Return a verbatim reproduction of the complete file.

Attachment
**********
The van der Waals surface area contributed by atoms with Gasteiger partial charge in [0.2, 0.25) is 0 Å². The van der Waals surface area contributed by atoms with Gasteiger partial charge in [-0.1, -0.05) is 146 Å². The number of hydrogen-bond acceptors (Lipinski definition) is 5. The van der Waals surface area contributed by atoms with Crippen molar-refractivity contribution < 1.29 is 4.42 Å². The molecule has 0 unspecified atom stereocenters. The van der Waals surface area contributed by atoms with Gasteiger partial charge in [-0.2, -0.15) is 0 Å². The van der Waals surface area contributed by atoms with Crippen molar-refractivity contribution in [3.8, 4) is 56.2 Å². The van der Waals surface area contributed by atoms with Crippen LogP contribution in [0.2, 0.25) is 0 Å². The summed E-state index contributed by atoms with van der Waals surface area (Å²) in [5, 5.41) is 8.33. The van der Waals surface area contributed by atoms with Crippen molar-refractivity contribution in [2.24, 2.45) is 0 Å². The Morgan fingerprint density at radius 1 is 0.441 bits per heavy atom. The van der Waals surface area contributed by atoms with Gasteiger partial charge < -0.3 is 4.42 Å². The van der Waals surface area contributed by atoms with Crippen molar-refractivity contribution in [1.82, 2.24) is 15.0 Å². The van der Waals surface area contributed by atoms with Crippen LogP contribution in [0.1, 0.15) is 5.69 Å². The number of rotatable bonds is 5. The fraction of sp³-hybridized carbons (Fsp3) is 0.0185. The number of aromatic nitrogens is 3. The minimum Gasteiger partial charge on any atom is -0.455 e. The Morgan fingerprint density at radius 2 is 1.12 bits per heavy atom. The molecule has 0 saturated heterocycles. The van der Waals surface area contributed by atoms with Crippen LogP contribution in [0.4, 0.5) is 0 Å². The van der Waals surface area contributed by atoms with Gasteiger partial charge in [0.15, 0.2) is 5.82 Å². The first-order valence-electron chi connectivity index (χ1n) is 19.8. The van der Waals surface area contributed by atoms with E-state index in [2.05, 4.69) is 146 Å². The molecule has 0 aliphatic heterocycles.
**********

The van der Waals surface area contributed by atoms with Gasteiger partial charge in [0.2, 0.25) is 0 Å². The van der Waals surface area contributed by atoms with Gasteiger partial charge in [-0.1, -0.05) is 146 Å². The number of hydrogen-bond acceptors (Lipinski definition) is 5. The van der Waals surface area contributed by atoms with Crippen molar-refractivity contribution < 1.29 is 4.42 Å². The molecule has 0 unspecified atom stereocenters. The van der Waals surface area contributed by atoms with Gasteiger partial charge in [-0.2, -0.15) is 0 Å². The van der Waals surface area contributed by atoms with Crippen molar-refractivity contribution in [3.8, 4) is 56.2 Å². The van der Waals surface area contributed by atoms with Crippen LogP contribution in [0.2, 0.25) is 0 Å². The summed E-state index contributed by atoms with van der Waals surface area (Å²) in [5, 5.41) is 8.33. The van der Waals surface area contributed by atoms with Crippen molar-refractivity contribution in [2.24, 2.45) is 0 Å². The Morgan fingerprint density at radius 1 is 0.441 bits per heavy atom. The van der Waals surface area contributed by atoms with Gasteiger partial charge < -0.3 is 4.42 Å². The van der Waals surface area contributed by atoms with Crippen molar-refractivity contribution in [1.82, 2.24) is 15.0 Å². The van der Waals surface area contributed by atoms with Crippen LogP contribution in [0.1, 0.15) is 5.69 Å². The number of rotatable bonds is 5. The fraction of sp³-hybridized carbons (Fsp3) is 0.0185. The number of aromatic nitrogens is 3. The minimum Gasteiger partial charge on any atom is -0.455 e. The Morgan fingerprint density at radius 2 is 1.12 bits per heavy atom. The molecule has 0 saturated heterocycles. The van der Waals surface area contributed by atoms with Crippen LogP contribution in [0.4, 0.5) is 0 Å². The van der Waals surface area contributed by atoms with Gasteiger partial charge in [0.15, 0.2) is 5.82 Å². The first-order valence-electron chi connectivity index (χ1n) is 19.8. The van der Waals surface area contributed by atoms with E-state index in [2.05, 4.69) is 146 Å². The molecule has 0 aliphatic heterocycles.